Seminar: Re-Awakening Ngiyampaa: A Plain Language Descriptive Grammar, Lesley Woods, 7 June
Seminar: Re-Awakening Ngiyampaa: A Plain Language Descriptive Grammar
Speaker: Lesley Woods
When: 7 June 2019, 3.30pm-5pm
Where: BPB level 3 Seminar Room, BPB W3.03 (Level 3), Baldessin Building, ANU
My decision to undertake writing a plain language version of the late Dr Tamsin Donaldson’s grammar, Ngiyampaa the Language of the Wangaaypuwan (Donaldson, 1980), came out of my own struggle to understand that grammar and my frustration with the very technical language of linguistics more broadly. The use of plain language has a very real place in linguistics and not just as an afterthought, it serves to be inclusive of the community from which the language data has originated and would potentially save Indigenous people many years of hard work and heartbreak ‘unlocking’ the academic outputs of their languages.
This research asks the following questions:
Is it possible to write a truly accessible plain language grammar without a reliance on the technical terminology of linguistics and how could this be achieved?
Is it possible that the field of linguistics could move towards a plain language style when their research involves the Indigenous languages of Australia?
There is one other plain language descriptive grammar that I have come across to date that has attempted to do something similar in the Australian context; Andersen’s Development of a Learner’s Grammar for Paakantyi (Andersen, 2015). This is a rare example of a descriptive grammar intended for learners of the language who are Indigenous.
It must be acknowledged that each of these grammars was written for a different audience in mind. Donaldson’s grammar is clearly written with other linguists in mind, Andersen’s grammar intended audience is language assistants and teachers with the hope that it will be useful for adult learners as well (p. 41). My plain language grammar of Ngiyampaa is being developed with the Ngiyampaa community as its primary audience assuming no prior knowledge of linguistics and, other linguists hoping to write descriptive grammars in plain language.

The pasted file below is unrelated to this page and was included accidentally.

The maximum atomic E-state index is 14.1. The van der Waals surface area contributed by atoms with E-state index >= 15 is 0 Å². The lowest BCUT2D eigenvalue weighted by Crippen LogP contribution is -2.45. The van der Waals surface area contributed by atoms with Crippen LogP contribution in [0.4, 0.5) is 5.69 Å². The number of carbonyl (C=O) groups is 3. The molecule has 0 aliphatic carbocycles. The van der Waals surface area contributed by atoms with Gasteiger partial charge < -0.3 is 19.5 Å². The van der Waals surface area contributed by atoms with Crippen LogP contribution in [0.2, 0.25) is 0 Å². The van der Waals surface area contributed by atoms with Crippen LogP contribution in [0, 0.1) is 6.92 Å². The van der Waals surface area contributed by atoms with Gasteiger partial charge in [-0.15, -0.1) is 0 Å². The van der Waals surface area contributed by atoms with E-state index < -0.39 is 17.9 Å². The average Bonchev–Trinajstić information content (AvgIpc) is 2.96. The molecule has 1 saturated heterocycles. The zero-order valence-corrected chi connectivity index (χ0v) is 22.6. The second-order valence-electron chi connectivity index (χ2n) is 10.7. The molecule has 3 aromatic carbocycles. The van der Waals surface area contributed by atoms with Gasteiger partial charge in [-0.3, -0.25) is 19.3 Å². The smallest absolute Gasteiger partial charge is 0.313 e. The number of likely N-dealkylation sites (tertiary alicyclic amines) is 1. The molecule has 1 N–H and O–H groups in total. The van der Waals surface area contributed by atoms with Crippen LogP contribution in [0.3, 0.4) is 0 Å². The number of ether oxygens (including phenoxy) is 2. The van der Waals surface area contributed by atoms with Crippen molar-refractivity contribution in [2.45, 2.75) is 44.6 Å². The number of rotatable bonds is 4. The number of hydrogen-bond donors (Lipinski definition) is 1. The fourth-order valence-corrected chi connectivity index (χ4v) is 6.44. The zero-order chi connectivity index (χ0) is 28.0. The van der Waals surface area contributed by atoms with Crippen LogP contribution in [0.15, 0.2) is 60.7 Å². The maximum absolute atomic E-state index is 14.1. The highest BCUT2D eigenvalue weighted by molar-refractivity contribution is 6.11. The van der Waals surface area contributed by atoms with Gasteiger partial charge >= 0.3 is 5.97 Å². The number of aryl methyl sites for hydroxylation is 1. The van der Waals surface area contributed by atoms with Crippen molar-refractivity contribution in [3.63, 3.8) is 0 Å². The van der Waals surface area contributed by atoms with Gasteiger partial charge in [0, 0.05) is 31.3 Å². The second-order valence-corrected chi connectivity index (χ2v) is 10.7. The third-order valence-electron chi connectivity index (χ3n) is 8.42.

Even when non-Indigenous linguists have attempted to write plain language or learner’s grammars with the Indigenous community as the target audience, there is still somewhat of a reliance on technical linguistic terminology i.e. ergative or transitive. Consequently, Indigenous people have found such learners grammars made in their heritage languages by and large hard to understand and use.
In order to ensure that what I create will be truly accessible and useable by the broader Ngiyampaa community, I have recruited six co-researchers from within the community to test the materials as I write. The co-researchers are given materials that I produce as a first attempt to write in plain language and we then work together to make sure the material is clear and easy to understand. This approach is innovative and to my knowledge has not been used before.
Andersen, E. H. (2015). Development of a Learner’s Grammar for Paakantyi. University of Sydney.
Donaldson, T. (1980). Ngiyambaa: The language of the Wangaaybuwan. Cambridge: Cambridge University Press.
This talk will be conducted via Zoom.